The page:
The pandemic ignited public interest in science, introducing the phrase “doing my research.” But the persistence of the idea that science aims…
When I was growing up in the 1960s, chewing gum was a big deal.
TV ads showcased the doublemint twins and their stick gum, and the small squares of chiclets. Kids preferred tiny bricks of pink Bazooka with the folded-up shiny papers bearing dumb comics. Girls collected rectangular Juicy Fruit wrappers, folding them thrice in two dimensions and linking them into loooong chains that we’d save for our future first boyfriends.
We had tea-flavored teaberry gum, and a yummy licorice one with a name that is probably no longer politically correct.
Trident gum offered a sugar-free option, while Dentyne gave the illusion of health. New York City pharmacist Franklin V. Canning invented the gum in 1899, formulated to “sweeten the breath, to keep teeth white,” according to the wrapper. Dentyne cleverly combines “dental” and “hygiene.”
And an ancient song was entitled, “Does your chewing gum lose its flavor on the bedpost overnight?”
Back then, kids collected cards. The 5-card packets came with squares of a peculiar, sugar-powdered, pink polymer that would rate a top score on Mohs scale of mineral hardness. This substance was purported to be chewing gum.
I was obsessed with 1960s sci-fi, so I coveted monster cards. I tossed aside the gross gum and organized the cards bearing black-and-white images of the giant seed pods of Invasion of the Body Snatchers, the telltale neck mark from Invaders from Mars, the giant ants of Them, the blinking traffic-light-like aliens in pre-Tom-Cruise War of the Worlds, and of course Frankenstein and Dracula, Godzilla and King Kong.
I loved monster cards because I wanted to be a scientist. And I grew up to be one, working with fruit flies that had legs growing out of their mouths and heads, little beasties that would have been at home on the monster cards of yore.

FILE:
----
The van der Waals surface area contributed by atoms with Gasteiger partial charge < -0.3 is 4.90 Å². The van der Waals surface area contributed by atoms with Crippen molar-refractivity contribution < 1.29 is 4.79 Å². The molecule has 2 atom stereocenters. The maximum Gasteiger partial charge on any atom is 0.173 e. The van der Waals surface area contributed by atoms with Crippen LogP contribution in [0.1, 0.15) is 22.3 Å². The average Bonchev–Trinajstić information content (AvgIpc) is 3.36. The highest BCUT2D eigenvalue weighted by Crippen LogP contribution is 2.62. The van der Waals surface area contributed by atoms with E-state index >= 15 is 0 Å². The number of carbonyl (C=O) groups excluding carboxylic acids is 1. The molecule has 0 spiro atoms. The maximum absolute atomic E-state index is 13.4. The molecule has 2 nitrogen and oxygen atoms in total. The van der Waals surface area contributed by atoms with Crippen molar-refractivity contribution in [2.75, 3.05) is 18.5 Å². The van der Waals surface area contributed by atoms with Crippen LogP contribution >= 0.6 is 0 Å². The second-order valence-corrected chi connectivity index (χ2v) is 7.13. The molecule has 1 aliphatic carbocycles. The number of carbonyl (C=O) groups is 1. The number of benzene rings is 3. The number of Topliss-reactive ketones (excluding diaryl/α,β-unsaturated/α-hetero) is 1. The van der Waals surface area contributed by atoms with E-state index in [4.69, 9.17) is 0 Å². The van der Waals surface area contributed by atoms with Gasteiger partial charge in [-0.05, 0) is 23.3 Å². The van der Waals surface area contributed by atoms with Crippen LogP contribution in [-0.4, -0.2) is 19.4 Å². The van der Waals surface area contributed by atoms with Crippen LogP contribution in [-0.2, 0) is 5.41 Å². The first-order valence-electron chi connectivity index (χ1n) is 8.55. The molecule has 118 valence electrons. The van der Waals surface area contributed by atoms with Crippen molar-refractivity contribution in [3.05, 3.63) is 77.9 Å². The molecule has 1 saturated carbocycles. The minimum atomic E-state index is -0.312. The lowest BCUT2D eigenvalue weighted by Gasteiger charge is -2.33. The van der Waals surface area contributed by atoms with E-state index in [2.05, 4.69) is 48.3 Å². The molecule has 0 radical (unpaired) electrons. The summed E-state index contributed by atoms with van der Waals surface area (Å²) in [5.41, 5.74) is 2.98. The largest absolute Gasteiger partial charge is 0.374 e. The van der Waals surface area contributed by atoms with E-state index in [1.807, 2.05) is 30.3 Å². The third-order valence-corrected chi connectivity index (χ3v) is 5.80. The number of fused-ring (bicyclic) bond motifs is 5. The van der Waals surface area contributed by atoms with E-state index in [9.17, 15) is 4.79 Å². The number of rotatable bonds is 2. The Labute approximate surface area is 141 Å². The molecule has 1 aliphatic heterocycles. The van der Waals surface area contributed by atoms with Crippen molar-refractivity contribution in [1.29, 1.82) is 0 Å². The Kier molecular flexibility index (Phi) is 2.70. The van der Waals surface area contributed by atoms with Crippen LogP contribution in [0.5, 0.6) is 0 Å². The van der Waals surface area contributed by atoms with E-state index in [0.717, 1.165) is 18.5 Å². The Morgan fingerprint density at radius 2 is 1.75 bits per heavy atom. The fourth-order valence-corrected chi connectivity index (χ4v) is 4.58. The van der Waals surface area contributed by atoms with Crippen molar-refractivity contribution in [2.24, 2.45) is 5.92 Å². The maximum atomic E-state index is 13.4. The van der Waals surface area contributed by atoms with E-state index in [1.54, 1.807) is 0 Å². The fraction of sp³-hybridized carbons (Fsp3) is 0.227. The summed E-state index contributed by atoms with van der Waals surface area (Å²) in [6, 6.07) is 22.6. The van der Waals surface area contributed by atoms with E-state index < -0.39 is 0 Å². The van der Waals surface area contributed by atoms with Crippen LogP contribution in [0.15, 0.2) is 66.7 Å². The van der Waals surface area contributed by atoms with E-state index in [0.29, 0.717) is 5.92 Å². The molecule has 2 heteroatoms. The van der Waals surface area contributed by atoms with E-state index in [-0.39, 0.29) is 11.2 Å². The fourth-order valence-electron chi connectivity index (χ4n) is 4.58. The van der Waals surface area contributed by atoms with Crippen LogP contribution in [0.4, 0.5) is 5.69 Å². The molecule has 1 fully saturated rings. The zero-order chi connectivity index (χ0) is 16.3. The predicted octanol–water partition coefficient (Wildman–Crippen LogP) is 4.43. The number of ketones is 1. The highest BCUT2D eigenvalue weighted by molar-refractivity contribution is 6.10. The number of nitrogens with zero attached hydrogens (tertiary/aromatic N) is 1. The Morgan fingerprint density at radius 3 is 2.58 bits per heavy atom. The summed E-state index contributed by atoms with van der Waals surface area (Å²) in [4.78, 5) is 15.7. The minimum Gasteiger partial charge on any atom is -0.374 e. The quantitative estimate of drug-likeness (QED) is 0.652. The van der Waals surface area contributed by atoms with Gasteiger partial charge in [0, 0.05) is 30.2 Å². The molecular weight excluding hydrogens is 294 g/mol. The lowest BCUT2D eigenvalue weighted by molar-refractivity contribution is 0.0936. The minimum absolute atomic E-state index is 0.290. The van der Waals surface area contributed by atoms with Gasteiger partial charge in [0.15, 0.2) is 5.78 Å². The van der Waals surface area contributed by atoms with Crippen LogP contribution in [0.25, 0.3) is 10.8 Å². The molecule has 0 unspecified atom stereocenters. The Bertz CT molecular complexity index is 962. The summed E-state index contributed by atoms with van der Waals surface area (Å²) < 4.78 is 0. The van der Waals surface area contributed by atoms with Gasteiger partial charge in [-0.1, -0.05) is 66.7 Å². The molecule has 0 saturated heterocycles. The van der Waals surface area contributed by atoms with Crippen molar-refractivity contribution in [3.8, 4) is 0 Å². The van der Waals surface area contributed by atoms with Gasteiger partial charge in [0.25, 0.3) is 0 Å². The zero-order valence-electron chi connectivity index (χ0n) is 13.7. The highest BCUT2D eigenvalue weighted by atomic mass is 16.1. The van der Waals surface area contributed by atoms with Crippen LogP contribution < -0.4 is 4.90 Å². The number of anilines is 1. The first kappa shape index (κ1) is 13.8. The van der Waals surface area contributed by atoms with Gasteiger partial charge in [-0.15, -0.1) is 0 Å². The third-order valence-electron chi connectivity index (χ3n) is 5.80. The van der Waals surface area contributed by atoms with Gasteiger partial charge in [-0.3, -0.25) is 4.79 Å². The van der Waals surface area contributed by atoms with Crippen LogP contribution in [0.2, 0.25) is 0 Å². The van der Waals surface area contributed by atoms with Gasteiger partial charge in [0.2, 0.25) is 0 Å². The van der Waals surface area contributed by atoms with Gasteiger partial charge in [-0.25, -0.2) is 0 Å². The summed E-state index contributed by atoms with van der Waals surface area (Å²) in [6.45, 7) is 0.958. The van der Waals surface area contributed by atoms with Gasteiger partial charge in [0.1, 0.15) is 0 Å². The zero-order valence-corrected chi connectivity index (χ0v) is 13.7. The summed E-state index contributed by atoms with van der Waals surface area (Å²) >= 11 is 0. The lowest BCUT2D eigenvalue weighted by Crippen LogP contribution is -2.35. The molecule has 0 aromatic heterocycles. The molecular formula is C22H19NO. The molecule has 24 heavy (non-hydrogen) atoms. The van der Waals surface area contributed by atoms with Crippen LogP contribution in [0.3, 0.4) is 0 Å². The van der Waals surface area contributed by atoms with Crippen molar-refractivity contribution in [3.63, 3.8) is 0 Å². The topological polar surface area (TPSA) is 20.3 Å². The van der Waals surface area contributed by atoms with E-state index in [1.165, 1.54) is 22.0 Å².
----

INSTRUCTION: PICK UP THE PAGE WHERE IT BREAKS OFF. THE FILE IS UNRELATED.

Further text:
I never imagined that one day, gum would protect against a deadly pandemic virus, SARS-CoV-2.
Targeting the Mouth, Nose, and Throat
Gum as a drug carrier has precedent. I took Aspergum for sore throats as a kid, now marketed by Retrobrands USA. But aspirin is a small, simple molecule.
“More recently caffeine and nicotine gums are common, but nobody could deliver proteins using gum because gum base requires very high temperature for proper rolling,” said Henry Daniell, from the University of Pennsylvania School of Dental Medicine. High temps would unravel the all-important three-dimensional shape of a protein, a bulky molecule. “But higher temperature stability of proteins made in plant cells helped us get over that difficult barrier,” Dr. Daniell added.
The COVID-dampening chewing gum that his team is developing delivers proteins produced in cells from hydroponic lettuce. The new report is published in Molecular Therapy.
The COVID gum delivers a protein, ACE2, that dots many types of our cells and controls a host of functions. SARS-CoV-2 attaches to ACE2 with its spikes and drags itself in. Then the virus takes over, pumping out its own proteins that serve as a toolkit to make more viruses. SARS-CoV-2 replicates like crazy in cells all along the nasopharynx, aka nose and throat, and if the immune response lags, zips down to the lungs.